T Nation

ABBH - No DOMS?


#1

Hi guys,

First of all, I don't post here much, but I've learned an incredible amount about nutrition and training from this site. Thanks to everyone for being such wonderful sources of information.

I am currently following CW's ABBH program and completed Day 1 last night in about 30 minutes. I did 10x3 of bench press with 170 and 10x3 of free-weight machine rows with 120. Having just come off a Max-OT program for a few months (which I saw good gains from, but then an inevitable plateau), I calculated my 1RMs from recent lifts on that program (usually 4-6 reps to failure) using the calculator on exrx.net.

The workout seemed fairly easy, and today I am experiencing no DOMS whatsoever. I know it's not the only indicator of having a good workout, but after hearing about the intense soreness on this program, I can't help but feel I did something wrong.

Any suggestions / advice?


#2

I did ABBH and don't remember experiencing DOMS, but did experience good gains in hypertrophy and strength. In my experience though, DOMS are worse 2 days post workout. It's possible that you didn't use enough weight or that you got the proper amount of pwo nutrition and rest, the latter being a good thing, the former being sub-optimal (I don't like to say bad because you still got a workout in).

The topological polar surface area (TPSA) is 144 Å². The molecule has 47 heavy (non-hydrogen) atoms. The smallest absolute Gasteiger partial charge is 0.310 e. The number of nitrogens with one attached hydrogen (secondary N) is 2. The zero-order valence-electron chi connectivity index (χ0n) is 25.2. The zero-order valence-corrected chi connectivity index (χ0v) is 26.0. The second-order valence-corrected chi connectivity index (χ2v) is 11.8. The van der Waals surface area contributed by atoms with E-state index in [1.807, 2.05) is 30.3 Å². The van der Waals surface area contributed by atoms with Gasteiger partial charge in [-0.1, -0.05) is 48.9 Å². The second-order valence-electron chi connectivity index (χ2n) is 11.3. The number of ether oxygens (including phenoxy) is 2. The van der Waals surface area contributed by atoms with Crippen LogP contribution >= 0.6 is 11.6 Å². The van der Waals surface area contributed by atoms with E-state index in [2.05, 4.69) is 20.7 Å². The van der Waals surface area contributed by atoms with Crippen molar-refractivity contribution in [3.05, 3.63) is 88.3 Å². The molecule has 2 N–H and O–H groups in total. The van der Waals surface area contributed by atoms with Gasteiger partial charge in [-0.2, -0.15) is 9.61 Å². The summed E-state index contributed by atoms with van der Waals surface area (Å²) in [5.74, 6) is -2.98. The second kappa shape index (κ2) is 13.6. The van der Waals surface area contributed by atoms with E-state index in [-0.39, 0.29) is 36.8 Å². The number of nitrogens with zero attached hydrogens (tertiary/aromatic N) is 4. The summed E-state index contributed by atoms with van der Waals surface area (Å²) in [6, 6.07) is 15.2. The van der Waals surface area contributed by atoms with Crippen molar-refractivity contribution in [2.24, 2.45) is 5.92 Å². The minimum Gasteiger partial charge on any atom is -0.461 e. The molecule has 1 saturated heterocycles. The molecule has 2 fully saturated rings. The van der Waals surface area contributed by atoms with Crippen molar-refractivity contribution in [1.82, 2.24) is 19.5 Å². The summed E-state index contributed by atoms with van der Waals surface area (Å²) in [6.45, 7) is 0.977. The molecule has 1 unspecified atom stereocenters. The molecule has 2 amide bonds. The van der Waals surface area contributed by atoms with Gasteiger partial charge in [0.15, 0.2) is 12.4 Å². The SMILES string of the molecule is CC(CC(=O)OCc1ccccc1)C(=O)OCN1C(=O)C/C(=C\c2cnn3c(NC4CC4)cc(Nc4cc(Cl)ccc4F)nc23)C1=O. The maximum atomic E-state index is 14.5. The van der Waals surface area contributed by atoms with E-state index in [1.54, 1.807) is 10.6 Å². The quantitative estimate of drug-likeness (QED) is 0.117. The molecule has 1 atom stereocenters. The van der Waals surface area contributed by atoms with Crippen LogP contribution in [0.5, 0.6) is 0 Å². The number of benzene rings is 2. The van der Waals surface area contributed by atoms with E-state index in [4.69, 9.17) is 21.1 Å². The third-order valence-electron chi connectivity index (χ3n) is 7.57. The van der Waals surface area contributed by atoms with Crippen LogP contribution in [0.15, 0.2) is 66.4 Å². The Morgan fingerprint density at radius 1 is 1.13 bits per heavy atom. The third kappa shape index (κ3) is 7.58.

DB


#3

Thanks for the input.

I think I need to increase the weight on these lifts, perhaps the calculator was not all that accurate. My question is, should I start Week 1 again after this week, using this week as a learning week? Or should I just increase the weight and start Week 2 at 10x4?

I think I'm just splitting hairs here, I'm more than a little obsessive, especially when it comes to working out. But by the looks of other posts on the board, it seems that many of you are as well (although I'm a lot smaller than many of you guys).

I'm going to start posting here more often, seems that there are many intelligent people here to learn from.


#4

Coach Staley once told me not to confuse DOMS with training progression or general progress.

If you are making gains in strength, mass, endurance or speed, you are progressing.


#5

Even we research geeks can support this. I had a grad student of mine present data a couple years ago that soreness did not correlate with the timing of other markers of recovery.

(Still, some soreness is usually welcome in my book.)